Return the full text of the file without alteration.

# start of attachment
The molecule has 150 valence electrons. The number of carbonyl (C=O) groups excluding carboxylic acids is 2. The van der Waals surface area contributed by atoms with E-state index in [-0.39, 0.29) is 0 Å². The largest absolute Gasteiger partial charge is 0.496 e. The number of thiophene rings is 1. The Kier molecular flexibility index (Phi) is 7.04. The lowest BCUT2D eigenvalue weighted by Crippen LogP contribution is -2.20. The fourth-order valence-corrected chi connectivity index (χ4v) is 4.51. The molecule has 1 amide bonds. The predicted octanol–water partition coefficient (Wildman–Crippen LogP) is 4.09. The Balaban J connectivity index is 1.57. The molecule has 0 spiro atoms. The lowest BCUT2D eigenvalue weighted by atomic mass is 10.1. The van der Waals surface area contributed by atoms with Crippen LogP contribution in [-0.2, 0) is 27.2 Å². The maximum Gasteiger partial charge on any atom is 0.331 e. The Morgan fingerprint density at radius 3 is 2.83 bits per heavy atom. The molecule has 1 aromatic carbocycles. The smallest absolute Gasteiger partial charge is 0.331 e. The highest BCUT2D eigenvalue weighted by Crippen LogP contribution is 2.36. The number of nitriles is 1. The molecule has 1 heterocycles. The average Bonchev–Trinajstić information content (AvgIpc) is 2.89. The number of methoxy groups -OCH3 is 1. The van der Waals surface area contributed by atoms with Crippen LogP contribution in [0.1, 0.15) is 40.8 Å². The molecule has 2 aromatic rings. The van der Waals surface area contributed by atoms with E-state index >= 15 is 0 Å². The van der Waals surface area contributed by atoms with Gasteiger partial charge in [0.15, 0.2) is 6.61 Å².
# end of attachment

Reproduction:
The molecule has 150 valence electrons. The number of carbonyl (C=O) groups excluding carboxylic acids is 2. The van der Waals surface area contributed by atoms with E-state index in [-0.39, 0.29) is 0 Å². The largest absolute Gasteiger partial charge is 0.496 e. The number of thiophene rings is 1. The Kier molecular flexibility index (Phi) is 7.04. The lowest BCUT2D eigenvalue weighted by Crippen LogP contribution is -2.20. The fourth-order valence-corrected chi connectivity index (χ4v) is 4.51. The molecule has 1 amide bonds. The predicted octanol–water partition coefficient (Wildman–Crippen LogP) is 4.09. The Balaban J connectivity index is 1.57. The molecule has 0 spiro atoms. The lowest BCUT2D eigenvalue weighted by atomic mass is 10.1. The van der Waals surface area contributed by atoms with Crippen LogP contribution in [-0.2, 0) is 27.2 Å². The maximum Gasteiger partial charge on any atom is 0.331 e. The Morgan fingerprint density at radius 3 is 2.83 bits per heavy atom. The molecule has 1 aromatic carbocycles. The smallest absolute Gasteiger partial charge is 0.331 e. The highest BCUT2D eigenvalue weighted by Crippen LogP contribution is 2.36. The number of nitriles is 1. The molecule has 1 heterocycles. The average Bonchev–Trinajstić information content (AvgIpc) is 2.89. The number of methoxy groups -OCH3 is 1. The van der Waals surface area contributed by atoms with Crippen LogP contribution in [0.1, 0.15) is 40.8 Å². The molecule has 2 aromatic rings. The van der Waals surface area contributed by atoms with E-state index >= 15 is 0 Å². The van der Waals surface area contributed by atoms with Gasteiger partial charge in [0.15, 0.2) is 6.61 Å².